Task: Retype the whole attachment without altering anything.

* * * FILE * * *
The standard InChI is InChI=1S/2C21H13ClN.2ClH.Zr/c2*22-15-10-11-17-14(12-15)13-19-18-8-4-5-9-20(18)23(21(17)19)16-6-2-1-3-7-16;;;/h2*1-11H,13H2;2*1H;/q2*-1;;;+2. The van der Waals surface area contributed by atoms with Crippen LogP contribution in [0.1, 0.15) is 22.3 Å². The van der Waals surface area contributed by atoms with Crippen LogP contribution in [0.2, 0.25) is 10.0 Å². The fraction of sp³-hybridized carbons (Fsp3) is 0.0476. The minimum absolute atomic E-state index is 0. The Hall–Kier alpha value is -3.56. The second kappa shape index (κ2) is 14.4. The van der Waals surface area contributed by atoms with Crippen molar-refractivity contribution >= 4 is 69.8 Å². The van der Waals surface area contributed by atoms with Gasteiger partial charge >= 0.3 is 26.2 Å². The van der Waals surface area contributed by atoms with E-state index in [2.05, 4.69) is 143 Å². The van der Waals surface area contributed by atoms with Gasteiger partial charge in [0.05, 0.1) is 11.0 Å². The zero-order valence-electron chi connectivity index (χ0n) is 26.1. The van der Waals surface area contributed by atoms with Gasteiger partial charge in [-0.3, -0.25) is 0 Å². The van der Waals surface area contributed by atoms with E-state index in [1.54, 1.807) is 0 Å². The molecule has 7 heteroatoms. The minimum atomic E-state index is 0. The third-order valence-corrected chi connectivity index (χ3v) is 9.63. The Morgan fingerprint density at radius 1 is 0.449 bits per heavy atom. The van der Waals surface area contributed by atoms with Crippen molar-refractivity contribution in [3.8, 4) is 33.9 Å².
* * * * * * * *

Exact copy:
The standard InChI is InChI=1S/2C21H13ClN.2ClH.Zr/c2*22-15-10-11-17-14(12-15)13-19-18-8-4-5-9-20(18)23(21(17)19)16-6-2-1-3-7-16;;;/h2*1-11H,13H2;2*1H;/q2*-1;;;+2. The van der Waals surface area contributed by atoms with Crippen LogP contribution in [0.1, 0.15) is 22.3 Å². The van der Waals surface area contributed by atoms with Crippen LogP contribution in [0.2, 0.25) is 10.0 Å². The fraction of sp³-hybridized carbons (Fsp3) is 0.0476. The minimum absolute atomic E-state index is 0. The Hall–Kier alpha value is -3.56. The second kappa shape index (κ2) is 14.4. The van der Waals surface area contributed by atoms with Crippen molar-refractivity contribution >= 4 is 69.8 Å². The van der Waals surface area contributed by atoms with Gasteiger partial charge >= 0.3 is 26.2 Å². The van der Waals surface area contributed by atoms with E-state index in [2.05, 4.69) is 143 Å². The van der Waals surface area contributed by atoms with Gasteiger partial charge in [0.05, 0.1) is 11.0 Å². The zero-order valence-electron chi connectivity index (χ0n) is 26.1. The van der Waals surface area contributed by atoms with Gasteiger partial charge in [-0.3, -0.25) is 0 Å². The van der Waals surface area contributed by atoms with E-state index in [1.54, 1.807) is 0 Å². The molecule has 7 heteroatoms. The minimum atomic E-state index is 0. The third-order valence-corrected chi connectivity index (χ3v) is 9.63. The Morgan fingerprint density at radius 1 is 0.449 bits per heavy atom. The van der Waals surface area contributed by atoms with Crippen molar-refractivity contribution in [3.8, 4) is 33.9 Å².